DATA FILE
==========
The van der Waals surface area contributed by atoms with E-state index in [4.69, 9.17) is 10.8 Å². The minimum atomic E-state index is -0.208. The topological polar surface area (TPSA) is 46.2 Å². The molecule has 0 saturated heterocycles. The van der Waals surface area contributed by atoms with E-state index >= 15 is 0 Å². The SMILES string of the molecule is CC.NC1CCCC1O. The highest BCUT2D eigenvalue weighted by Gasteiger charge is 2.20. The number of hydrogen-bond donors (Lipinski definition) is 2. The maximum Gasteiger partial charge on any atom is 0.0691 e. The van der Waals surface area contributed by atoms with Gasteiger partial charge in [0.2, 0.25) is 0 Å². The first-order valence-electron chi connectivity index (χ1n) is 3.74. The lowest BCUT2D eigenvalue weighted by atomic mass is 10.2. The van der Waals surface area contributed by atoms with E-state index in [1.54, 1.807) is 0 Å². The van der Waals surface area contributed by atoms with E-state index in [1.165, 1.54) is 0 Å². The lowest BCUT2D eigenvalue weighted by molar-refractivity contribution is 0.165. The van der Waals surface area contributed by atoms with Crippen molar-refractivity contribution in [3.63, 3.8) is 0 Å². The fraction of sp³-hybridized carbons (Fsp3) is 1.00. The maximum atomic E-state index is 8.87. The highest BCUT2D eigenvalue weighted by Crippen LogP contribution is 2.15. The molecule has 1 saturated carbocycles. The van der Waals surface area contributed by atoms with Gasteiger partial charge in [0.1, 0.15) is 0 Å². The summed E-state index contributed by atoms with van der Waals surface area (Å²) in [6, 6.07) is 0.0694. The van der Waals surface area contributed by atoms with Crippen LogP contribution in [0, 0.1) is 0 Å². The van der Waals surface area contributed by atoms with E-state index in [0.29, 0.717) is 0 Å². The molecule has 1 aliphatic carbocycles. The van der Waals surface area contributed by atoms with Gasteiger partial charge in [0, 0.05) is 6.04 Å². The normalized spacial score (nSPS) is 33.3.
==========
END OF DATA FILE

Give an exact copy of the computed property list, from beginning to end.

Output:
The van der Waals surface area contributed by atoms with E-state index in [4.69, 9.17) is 10.8 Å². The minimum atomic E-state index is -0.208. The topological polar surface area (TPSA) is 46.2 Å². The molecule has 0 saturated heterocycles. The van der Waals surface area contributed by atoms with E-state index >= 15 is 0 Å². The SMILES string of the molecule is CC.NC1CCCC1O. The highest BCUT2D eigenvalue weighted by Gasteiger charge is 2.20. The number of hydrogen-bond donors (Lipinski definition) is 2. The maximum Gasteiger partial charge on any atom is 0.0691 e. The van der Waals surface area contributed by atoms with Gasteiger partial charge in [0.2, 0.25) is 0 Å². The first-order valence-electron chi connectivity index (χ1n) is 3.74. The lowest BCUT2D eigenvalue weighted by atomic mass is 10.2. The van der Waals surface area contributed by atoms with E-state index in [1.54, 1.807) is 0 Å². The van der Waals surface area contributed by atoms with E-state index in [1.165, 1.54) is 0 Å². The lowest BCUT2D eigenvalue weighted by molar-refractivity contribution is 0.165. The van der Waals surface area contributed by atoms with Crippen molar-refractivity contribution in [3.63, 3.8) is 0 Å². The fraction of sp³-hybridized carbons (Fsp3) is 1.00. The maximum atomic E-state index is 8.87. The highest BCUT2D eigenvalue weighted by Crippen LogP contribution is 2.15. The molecule has 1 saturated carbocycles. The van der Waals surface area contributed by atoms with Gasteiger partial charge in [0.1, 0.15) is 0 Å². The summed E-state index contributed by atoms with van der Waals surface area (Å²) in [6, 6.07) is 0.0694. The van der Waals surface area contributed by atoms with Crippen LogP contribution in [0, 0.1) is 0 Å². The van der Waals surface area contributed by atoms with E-state index in [0.29, 0.717) is 0 Å². The molecule has 1 aliphatic carbocycles. The van der Waals surface area contributed by atoms with Gasteiger partial charge in [0, 0.05) is 6.04 Å². The normalized spacial score (nSPS) is 33.3.